Indonesian Catholics criticize minister's anti-gay remarks

Education chief calls for ban on LGBT groups on college campuses
Indonesian Catholics criticize minister's anti-gay remarks

LGBT people display placards reading "Lesbian, gay have skills too" as they take part in a demonstration to mark May Day in Jakarta in this 2008 file photo. (Photo by Jewel Samad/AFP)

Catholic academics in Indonesia have criticized the education minister's recent call to ban lesbian, gay, bisexual and transgender people from entering university campuses.

Muhammad Nasir told reporters Jan. 23 after inaugurating a new campus of a university in Semarang in Central Java that LGBT people could destroy the country’s moral values, which need to be upheld by the university system.

Nasir was speaking in response to pamphlets distributed by the Support Group and Resource Center on Sexuality Studies at the state-run University of Indonesia.

"The minister distinguished between a psychosexual condition and sexual praxis as something against moral values," Franciscan Father Peter C. Aman, a professor of moral theology at the Jakarta-based Driyarkara School of Philosophy, told ucanews.com on Jan. 25.

For the psychosexual condition, he said, the community cannot be regarded as violators of the moral values. "It's like heterosexual condition. It doesn’t come out by itself even though it has potential to violate moral values."

Catholic universities had a moral obligation to oppose the minister’s remarks: "The church must defend the community (in this case)," he said.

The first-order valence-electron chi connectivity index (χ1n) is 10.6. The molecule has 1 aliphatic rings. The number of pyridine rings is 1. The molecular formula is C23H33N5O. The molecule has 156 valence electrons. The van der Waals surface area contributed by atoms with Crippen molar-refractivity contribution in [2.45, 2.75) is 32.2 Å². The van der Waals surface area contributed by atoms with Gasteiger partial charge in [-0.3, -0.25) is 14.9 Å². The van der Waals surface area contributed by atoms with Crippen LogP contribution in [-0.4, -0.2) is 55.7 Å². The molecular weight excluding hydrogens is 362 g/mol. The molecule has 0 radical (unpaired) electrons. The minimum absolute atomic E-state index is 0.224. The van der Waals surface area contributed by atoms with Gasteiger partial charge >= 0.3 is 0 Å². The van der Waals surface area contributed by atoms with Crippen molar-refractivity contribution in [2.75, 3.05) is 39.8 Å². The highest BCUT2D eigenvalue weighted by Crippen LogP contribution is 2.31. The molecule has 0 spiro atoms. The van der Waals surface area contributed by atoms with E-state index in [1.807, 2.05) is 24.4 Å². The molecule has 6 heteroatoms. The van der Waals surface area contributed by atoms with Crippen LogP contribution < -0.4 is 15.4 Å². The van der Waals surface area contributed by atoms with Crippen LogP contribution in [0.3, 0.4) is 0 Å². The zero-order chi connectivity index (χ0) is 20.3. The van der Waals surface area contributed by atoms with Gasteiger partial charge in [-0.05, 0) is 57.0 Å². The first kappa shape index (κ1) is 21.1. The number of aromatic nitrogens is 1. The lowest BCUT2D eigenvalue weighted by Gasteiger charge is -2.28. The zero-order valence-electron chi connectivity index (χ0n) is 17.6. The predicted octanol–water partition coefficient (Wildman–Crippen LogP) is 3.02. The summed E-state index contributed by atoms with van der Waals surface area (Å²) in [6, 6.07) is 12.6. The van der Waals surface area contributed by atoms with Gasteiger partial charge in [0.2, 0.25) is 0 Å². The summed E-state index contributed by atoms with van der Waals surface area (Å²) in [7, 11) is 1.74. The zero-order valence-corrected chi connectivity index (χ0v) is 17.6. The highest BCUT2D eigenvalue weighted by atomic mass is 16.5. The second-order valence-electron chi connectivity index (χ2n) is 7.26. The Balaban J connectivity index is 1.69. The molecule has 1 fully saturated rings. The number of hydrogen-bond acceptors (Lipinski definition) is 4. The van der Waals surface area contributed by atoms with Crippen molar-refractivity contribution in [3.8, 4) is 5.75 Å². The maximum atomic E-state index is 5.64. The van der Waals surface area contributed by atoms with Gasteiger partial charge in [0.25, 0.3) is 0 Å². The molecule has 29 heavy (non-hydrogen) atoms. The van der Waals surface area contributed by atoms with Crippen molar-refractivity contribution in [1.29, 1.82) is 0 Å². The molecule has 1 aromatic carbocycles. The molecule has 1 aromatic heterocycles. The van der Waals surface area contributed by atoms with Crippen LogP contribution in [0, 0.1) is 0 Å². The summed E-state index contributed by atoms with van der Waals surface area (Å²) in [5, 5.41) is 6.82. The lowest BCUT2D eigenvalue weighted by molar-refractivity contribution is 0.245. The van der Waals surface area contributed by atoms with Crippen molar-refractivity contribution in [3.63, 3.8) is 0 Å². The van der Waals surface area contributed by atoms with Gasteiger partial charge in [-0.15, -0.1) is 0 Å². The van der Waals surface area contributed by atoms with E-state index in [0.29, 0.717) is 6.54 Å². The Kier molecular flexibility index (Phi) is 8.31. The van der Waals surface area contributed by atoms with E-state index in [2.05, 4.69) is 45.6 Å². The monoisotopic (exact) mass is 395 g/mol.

Matheus Beny Mite, who heads the Catholic education desk of the Jakarta-based Atma Jaya Catholic University of Indonesia, said that the university would not comply with the minister’s remarks "if they are against human rights."

According to Natalius Pigai from the National Commission on Human Rights, the state must promote an education system that was inclusive instead discriminating against the LGBT community.

"The state must guarantee the right of every citizen including members of the [LGBT] community," he told ucanews.com.

Meanwhile, Teguh Iman Affandi, from the LGBT advocacy organization Our Voice, sharply criticized the minister for failing to understand about the LGBT community.

"As a leader of higher education, the minister should understand the scientific study of sexuality," he said.

Following the minister’s remarks, an online petition on change.org that calls on Nasir to renounce his remarks has garnered 1,350 signatures.

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